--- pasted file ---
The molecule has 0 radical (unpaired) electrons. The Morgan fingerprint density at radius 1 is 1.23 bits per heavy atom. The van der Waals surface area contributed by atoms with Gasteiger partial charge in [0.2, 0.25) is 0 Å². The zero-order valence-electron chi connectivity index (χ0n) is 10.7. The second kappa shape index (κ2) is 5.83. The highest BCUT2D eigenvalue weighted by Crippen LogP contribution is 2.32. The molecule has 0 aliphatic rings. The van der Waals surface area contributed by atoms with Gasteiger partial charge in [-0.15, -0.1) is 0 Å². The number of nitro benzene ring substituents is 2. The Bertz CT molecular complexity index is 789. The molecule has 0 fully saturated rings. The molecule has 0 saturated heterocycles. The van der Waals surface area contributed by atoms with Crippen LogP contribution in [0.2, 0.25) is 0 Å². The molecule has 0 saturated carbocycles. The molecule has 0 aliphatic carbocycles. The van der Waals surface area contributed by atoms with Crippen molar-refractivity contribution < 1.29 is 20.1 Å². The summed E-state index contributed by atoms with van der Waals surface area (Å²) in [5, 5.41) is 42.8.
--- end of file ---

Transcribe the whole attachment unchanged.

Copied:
The molecule has 0 radical (unpaired) electrons. The Morgan fingerprint density at radius 1 is 1.23 bits per heavy atom. The van der Waals surface area contributed by atoms with Gasteiger partial charge in [0.2, 0.25) is 0 Å². The zero-order valence-electron chi connectivity index (χ0n) is 10.7. The second kappa shape index (κ2) is 5.83. The highest BCUT2D eigenvalue weighted by Crippen LogP contribution is 2.32. The molecule has 0 aliphatic rings. The van der Waals surface area contributed by atoms with Gasteiger partial charge in [-0.15, -0.1) is 0 Å². The number of nitro benzene ring substituents is 2. The Bertz CT molecular complexity index is 789. The molecule has 0 fully saturated rings. The molecule has 0 saturated heterocycles. The van der Waals surface area contributed by atoms with Crippen LogP contribution in [0.2, 0.25) is 0 Å². The molecule has 0 saturated carbocycles. The molecule has 0 aliphatic carbocycles. The van der Waals surface area contributed by atoms with Crippen molar-refractivity contribution < 1.29 is 20.1 Å². The summed E-state index contributed by atoms with van der Waals surface area (Å²) in [5, 5.41) is 42.8.